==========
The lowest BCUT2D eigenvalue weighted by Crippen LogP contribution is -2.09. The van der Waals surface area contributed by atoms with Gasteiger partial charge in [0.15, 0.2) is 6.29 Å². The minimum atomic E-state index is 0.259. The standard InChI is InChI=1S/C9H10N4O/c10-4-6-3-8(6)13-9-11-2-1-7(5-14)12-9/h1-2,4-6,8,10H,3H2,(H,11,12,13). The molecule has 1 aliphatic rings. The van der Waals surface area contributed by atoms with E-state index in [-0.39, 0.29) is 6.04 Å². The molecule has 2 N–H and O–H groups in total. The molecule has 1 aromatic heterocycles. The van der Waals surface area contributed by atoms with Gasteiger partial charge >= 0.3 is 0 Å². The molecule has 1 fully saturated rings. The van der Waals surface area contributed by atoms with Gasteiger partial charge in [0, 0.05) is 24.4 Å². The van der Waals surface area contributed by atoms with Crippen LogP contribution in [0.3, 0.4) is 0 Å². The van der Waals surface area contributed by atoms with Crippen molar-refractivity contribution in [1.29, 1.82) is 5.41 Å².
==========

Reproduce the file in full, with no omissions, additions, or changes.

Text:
The lowest BCUT2D eigenvalue weighted by Crippen LogP contribution is -2.09. The van der Waals surface area contributed by atoms with Gasteiger partial charge in [0.15, 0.2) is 6.29 Å². The minimum atomic E-state index is 0.259. The standard InChI is InChI=1S/C9H10N4O/c10-4-6-3-8(6)13-9-11-2-1-7(5-14)12-9/h1-2,4-6,8,10H,3H2,(H,11,12,13). The molecule has 1 aliphatic rings. The van der Waals surface area contributed by atoms with E-state index in [-0.39, 0.29) is 6.04 Å². The molecule has 2 N–H and O–H groups in total. The molecule has 1 aromatic heterocycles. The van der Waals surface area contributed by atoms with Gasteiger partial charge >= 0.3 is 0 Å². The molecule has 1 fully saturated rings. The van der Waals surface area contributed by atoms with Gasteiger partial charge in [0, 0.05) is 24.4 Å². The van der Waals surface area contributed by atoms with Crippen LogP contribution in [0.3, 0.4) is 0 Å². The van der Waals surface area contributed by atoms with Crippen molar-refractivity contribution in [1.29, 1.82) is 5.41 Å².